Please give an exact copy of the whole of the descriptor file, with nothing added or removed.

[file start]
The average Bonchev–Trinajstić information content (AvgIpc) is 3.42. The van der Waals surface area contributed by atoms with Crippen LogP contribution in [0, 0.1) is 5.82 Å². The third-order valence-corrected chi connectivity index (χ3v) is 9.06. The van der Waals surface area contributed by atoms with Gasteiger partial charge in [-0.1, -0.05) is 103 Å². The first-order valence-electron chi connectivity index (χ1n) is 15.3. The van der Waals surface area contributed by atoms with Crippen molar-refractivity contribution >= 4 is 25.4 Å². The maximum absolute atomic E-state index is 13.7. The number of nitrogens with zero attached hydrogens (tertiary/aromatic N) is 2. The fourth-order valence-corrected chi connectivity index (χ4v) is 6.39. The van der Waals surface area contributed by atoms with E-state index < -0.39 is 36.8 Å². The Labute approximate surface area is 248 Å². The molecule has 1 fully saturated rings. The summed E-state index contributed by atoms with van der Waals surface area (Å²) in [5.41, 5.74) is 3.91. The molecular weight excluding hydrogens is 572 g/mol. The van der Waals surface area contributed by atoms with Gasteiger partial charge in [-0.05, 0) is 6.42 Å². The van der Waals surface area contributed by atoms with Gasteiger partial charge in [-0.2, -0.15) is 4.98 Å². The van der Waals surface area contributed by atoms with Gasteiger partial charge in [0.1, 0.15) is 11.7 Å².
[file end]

The average Bonchev–Trinajstić information content (AvgIpc) is 3.42. The van der Waals surface area contributed by atoms with Crippen LogP contribution in [0, 0.1) is 5.82 Å². The third-order valence-corrected chi connectivity index (χ3v) is 9.06. The van der Waals surface area contributed by atoms with Gasteiger partial charge in [-0.1, -0.05) is 103 Å². The first-order valence-electron chi connectivity index (χ1n) is 15.3. The van der Waals surface area contributed by atoms with Crippen molar-refractivity contribution >= 4 is 25.4 Å². The maximum absolute atomic E-state index is 13.7. The number of nitrogens with zero attached hydrogens (tertiary/aromatic N) is 2. The fourth-order valence-corrected chi connectivity index (χ4v) is 6.39. The van der Waals surface area contributed by atoms with E-state index < -0.39 is 36.8 Å². The Labute approximate surface area is 248 Å². The molecule has 1 fully saturated rings. The summed E-state index contributed by atoms with van der Waals surface area (Å²) in [5.41, 5.74) is 3.91. The molecular weight excluding hydrogens is 572 g/mol. The van der Waals surface area contributed by atoms with Gasteiger partial charge in [-0.05, 0) is 6.42 Å². The van der Waals surface area contributed by atoms with Gasteiger partial charge in [-0.2, -0.15) is 4.98 Å². The van der Waals surface area contributed by atoms with Gasteiger partial charge in [0.1, 0.15) is 11.7 Å².